One of my shining moments as a new mother was when a middle-aged woman approached me and my 15 month old daughter at a restaurant to say how much she’d enjoyed observing us delighting in each other’s company. My oldest has always had a penchant for dining out (now an avocation she would love to turn into a profession) and would rise to the occasion even as a baby. Not all kids are like that.
But if I hadn’t discovered child specialist Magda Gerber’s respectful approach to parenting, I wouldn’t have thought it possible to engage in a fulfilling, intimate relationship with a toddler. I wouldn’t have believed I could relate to a child this young as a real and present person, and I would have missed out on so much.
Through Magda I learned that we can open the door to a genuine person-to-person relationship with our baby at any time, and the sooner the better. Parenting is a taxing, difficult job, and there’s no reason to postpone the most rewarding aspect. Embracing a relationship-based approach to parenting fosters our children’s self-confidence as well as their social and emotional intelligence. Here are some of the steps that help get us there:
- Perceive your baby as a whole person and a unique individual
- Sensitively observe and listen rather than reacting reflexively
- Talk to your child using respectful, “real” language
- Share your thoughts, describe your feelings
- Believe in the innate goodness of your child
- Consider her perspective, sensitivities, and developmental stage
- Remember that there’s always a reason children cry, scream, whine, meltdown, push our limits, so…
- Be open and curious
- Seek to understand what your child is communicating rather than judging her behavior
- Learn how to set limits with empathy and respect
- Allow, accept, and acknowledge all feelings
- Above all, prioritize building a safe, nurturing, trusting relationship
Here’s the story Lila shared that inspired this post:
“I had an experience yesterday that showed me just how powerful respectful parenting is: We are traveling in France at the moment and have been off schedule — missing naps, meeting lots of people (lots of doting people speaking a foreign language), staying in new beds, not having a “yes” space, etc. My nearly- two-year-old has been taking it all relatively well, but definitely needing to test limits more than usual and having a few meltdown releases.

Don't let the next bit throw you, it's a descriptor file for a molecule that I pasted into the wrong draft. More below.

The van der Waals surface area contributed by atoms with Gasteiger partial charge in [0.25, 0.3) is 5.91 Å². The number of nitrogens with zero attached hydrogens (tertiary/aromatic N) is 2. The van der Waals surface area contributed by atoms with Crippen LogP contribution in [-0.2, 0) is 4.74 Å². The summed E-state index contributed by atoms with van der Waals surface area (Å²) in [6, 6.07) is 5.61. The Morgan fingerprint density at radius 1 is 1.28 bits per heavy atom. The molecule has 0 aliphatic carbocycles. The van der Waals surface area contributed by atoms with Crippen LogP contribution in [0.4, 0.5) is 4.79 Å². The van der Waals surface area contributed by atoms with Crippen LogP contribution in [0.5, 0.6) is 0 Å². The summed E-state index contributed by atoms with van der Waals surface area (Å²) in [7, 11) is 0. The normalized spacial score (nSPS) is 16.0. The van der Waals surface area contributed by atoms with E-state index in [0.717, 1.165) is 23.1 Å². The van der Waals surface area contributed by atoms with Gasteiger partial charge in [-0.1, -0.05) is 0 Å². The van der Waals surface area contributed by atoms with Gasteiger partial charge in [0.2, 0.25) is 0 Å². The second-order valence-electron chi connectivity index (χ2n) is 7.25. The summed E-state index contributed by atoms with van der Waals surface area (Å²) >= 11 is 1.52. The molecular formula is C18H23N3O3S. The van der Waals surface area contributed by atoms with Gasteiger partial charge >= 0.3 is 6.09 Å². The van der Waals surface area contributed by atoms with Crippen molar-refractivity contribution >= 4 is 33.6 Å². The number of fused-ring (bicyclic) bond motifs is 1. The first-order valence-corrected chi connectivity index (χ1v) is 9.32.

Last night after a long day of activities, we were having dinner at a friend’s place (first time my daughter has met them). It was a typically long French Sunday meal that started late, dragged on and involved a lot of formalities. After she had eaten a good amount, she started acting out a little and suddenly stood up from her chair. As I cleaned her hands and helped her from the table, she reached out for me to pick her up to carry her to the potty (unusual, because she usually likes to take herself). As I lifted her, he pulled me close and said, “I’m overwhelmed.” I repeated in acknowledgment, pondering the statement. She hadn’t been acting overwhelmed, just maybe a bit sleepy. It made perfect sense given the situation, but I had never heard her use the word before, so I was quite surprised.
So I took her to the bathroom and told her we could have some quiet time, and that she didn’t have to go back to the table if she didn’t want to. We read a book together, and she then said she was done. She grabbed my neck to pull me in and gave me a big kiss, and then we went back to the table to continue eating.
What was especially remarkable was that she was in a completely different mood from then on — super social, talkative, charming, focused on her food, and gracious to the hosts. AND she actually outlasted all of us through a two hour meal — she was the last one eating!
It was so inspiring to see how her growing ability to be aware of and express her emotions — and have them honored — has such a profound impact on her well-being. Practicing the RIE approach, I have always had the general sense this is true, but last night I really saw the difference from one moment to the next. Even though we got to bed late and in yet another strange bed, she was a joy the rest of the evening and slept really well.
Thank you all for giving me the tools to be constantly learning and improving my parenting –indeed, my overall self — through these powerful relationship-based approaches to raising my child.” (RIE/ Mindful Parenting Group)
(Thank you, Lila, for sharing your story and photo!)
To learn more about RIE parenting, check out these resources:
Your Self–Confident Baby by Magda Gerber and Allison Johnson
Dear Parent: Caring for Infants With Respect by Magda Gerber
My books: Elevating Child Care: A Guide to Respectful Parenting and No Bad Kids: Toddler Discipline Without Shame (both available on Audio)
(Photo by Simon Lim)